After being out of town on vacation camping and breaking things on our pop-up trailer, I’ve had to use some precious car-time making the camper whole again. With those issues behind me, I was able to spend last evening automotively engrossed.
First, I answered Lucy’s call for attention by troubleshooting a turn signal/brake light issue. The problem was a cracked blinker switch housing which caused the sliding contact to hang up. Thankfully, just wrapping the housing with electrical tape brought everything back into alignment. While looking at this issue, I discovered the left front blinker bulb wasn’t blinking. A new bulb and all was legal again.
Next, I had to clean up the garage. With the frantic preparation for vacation, I had not done a good job putting tools back where they belonged.
Finally, I was able to get back to assembling Ringo’s new engine. I got the exhaust manifolds bolted in place, the oil pump greased, assembled, and a new cover with a single gasket installed. I then rolled the engine over on the stand and tried to turn the pump shaft. It wouldn’t budge. Now I knew why the Corvair Ranch included a second gasket in the kit. With that gasket stacked on the initial one, the shaft turned with a minimum of drag – just what I’d expect. Next on was the oil pressure switch followed by the blower and pulley. The latter of which caused me my next problem. EMs used smaller diameter bolts to hold the blower and pulley to their mounting flange than the LMs. I could not find a LM pulley in my collection of parts. Since I’d torn down at least one LM engine, I was quite frustrated with the turn of events. My solution was to drill out the holes in an EM pulley, but first I took one out to Victoria’s car to make sure there were no other differences between the two – specifically the height. From what I could tell, they are the same, so I opened up the four holes to 5/16ths and complete that portion of the assembly. The oil cooler was next up. I cleaned it in my solvent tank and then ensured all the air passages were open by sticking a zip-tie through all of them. After rinsing it out with water and blowing out the oil passages with air, I set it outside to let today’s sunshine evaporate any dampness left inside. The rest of the time in the garage was spent test fitting the sheetmetal shrouds that surround the engine. Ariel has cleaned and painted the pieces and it took a few minutes to figure out where everything went, but it’s all sitting in place just waiting for the oil cooler to be installed first.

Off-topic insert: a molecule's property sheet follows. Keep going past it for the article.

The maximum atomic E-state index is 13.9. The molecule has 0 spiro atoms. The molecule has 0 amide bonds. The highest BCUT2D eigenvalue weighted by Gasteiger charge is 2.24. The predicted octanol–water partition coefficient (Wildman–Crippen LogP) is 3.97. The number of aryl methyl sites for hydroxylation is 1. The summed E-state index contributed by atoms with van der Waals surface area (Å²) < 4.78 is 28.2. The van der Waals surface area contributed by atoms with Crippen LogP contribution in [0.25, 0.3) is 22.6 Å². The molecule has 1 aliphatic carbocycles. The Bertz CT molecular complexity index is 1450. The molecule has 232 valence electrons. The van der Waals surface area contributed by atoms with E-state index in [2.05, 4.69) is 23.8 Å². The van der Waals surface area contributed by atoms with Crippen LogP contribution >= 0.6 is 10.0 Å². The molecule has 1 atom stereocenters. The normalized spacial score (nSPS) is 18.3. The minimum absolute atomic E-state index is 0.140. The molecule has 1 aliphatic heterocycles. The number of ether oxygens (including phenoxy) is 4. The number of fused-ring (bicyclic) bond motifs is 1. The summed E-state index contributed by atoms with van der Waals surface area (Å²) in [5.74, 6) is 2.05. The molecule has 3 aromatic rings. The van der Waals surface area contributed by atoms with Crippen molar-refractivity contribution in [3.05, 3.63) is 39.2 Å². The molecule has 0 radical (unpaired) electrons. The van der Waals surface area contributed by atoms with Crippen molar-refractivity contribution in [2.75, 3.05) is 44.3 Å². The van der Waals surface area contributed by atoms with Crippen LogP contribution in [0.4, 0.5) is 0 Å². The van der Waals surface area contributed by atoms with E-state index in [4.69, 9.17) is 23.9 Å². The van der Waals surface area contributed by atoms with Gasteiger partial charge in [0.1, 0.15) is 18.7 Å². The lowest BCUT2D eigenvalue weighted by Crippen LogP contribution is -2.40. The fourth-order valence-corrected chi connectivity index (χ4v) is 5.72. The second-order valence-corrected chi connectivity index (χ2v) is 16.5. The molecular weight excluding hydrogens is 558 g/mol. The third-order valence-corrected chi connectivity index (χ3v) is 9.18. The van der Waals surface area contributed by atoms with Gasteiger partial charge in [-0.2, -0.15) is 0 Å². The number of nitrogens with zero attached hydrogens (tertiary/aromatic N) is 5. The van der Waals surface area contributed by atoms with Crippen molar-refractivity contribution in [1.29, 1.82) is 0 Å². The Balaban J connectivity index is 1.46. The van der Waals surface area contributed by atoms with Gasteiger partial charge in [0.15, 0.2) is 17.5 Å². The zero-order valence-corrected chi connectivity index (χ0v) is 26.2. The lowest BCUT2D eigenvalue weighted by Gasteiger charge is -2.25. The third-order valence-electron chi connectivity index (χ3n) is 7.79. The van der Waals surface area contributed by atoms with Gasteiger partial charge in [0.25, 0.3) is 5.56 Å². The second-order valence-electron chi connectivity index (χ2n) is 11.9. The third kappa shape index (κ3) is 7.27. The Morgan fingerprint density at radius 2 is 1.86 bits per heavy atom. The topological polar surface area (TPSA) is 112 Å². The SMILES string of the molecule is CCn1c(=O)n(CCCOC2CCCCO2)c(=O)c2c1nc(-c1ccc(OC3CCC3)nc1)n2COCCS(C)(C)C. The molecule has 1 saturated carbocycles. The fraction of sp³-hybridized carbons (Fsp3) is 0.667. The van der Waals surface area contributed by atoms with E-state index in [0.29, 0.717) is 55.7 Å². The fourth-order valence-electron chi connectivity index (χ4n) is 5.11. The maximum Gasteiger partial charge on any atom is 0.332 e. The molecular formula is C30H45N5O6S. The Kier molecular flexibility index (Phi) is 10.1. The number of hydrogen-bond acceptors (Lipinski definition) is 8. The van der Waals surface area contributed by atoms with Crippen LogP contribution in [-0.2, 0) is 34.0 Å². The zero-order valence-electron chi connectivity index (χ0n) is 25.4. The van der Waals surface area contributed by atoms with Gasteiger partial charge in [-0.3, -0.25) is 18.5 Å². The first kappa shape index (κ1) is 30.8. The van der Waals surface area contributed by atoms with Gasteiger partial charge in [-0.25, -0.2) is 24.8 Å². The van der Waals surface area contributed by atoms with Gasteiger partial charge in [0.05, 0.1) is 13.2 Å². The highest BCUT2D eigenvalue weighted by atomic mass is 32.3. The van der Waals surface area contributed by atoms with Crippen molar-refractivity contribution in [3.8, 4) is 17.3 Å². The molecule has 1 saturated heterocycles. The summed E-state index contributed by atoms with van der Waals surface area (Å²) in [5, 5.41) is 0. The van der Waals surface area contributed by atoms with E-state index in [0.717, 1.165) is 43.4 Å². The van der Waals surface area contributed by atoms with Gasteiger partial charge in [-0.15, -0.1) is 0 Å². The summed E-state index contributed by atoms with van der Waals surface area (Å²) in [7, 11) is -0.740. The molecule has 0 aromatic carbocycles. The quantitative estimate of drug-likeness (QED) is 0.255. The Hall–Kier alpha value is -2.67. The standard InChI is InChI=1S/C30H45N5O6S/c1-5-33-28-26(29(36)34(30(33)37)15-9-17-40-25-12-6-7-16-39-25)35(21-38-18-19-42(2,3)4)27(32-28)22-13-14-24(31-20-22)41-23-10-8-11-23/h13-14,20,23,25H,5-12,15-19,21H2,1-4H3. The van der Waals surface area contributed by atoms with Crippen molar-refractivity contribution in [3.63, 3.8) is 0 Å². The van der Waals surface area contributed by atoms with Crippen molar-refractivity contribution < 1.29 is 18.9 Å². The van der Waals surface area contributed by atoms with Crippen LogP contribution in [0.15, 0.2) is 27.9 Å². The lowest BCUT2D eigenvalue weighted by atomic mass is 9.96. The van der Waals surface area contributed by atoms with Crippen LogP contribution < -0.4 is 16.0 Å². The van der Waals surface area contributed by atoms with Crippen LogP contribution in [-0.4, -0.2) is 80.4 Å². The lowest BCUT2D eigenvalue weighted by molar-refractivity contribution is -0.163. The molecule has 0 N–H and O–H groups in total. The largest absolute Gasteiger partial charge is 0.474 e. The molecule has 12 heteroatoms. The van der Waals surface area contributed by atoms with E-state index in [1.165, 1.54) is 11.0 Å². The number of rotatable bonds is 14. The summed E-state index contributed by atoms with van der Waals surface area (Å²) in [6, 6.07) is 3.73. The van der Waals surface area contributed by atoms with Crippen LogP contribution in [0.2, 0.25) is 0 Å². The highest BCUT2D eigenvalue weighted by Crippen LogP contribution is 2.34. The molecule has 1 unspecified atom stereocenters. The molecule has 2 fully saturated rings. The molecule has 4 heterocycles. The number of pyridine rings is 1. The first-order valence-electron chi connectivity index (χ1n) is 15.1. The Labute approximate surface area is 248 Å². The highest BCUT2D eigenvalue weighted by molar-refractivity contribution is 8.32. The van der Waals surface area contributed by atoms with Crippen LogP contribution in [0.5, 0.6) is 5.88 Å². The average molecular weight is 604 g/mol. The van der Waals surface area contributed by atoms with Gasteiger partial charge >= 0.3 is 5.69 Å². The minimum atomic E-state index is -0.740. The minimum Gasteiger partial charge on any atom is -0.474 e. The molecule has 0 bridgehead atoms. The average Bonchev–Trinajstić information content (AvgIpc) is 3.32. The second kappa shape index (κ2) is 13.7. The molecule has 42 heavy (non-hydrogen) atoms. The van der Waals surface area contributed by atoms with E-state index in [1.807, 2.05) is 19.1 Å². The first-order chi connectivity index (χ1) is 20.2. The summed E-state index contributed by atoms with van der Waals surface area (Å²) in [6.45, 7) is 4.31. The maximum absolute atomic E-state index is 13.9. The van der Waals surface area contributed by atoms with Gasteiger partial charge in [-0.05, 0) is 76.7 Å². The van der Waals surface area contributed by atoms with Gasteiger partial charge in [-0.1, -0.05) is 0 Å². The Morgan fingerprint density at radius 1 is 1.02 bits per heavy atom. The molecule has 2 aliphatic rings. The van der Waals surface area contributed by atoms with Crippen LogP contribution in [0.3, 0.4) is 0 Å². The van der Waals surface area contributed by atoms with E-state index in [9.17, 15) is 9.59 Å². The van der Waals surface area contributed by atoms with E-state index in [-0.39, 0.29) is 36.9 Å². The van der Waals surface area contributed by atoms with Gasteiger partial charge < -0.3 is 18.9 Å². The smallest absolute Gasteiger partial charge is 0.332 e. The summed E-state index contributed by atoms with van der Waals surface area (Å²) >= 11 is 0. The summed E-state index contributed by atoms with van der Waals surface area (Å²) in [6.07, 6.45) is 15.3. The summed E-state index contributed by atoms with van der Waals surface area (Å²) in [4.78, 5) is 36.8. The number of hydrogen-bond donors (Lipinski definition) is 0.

The clean aluminum against the newly painted black sheetmetal looks really nice. I’ll shoot a few pictures this evening and try to get them posted.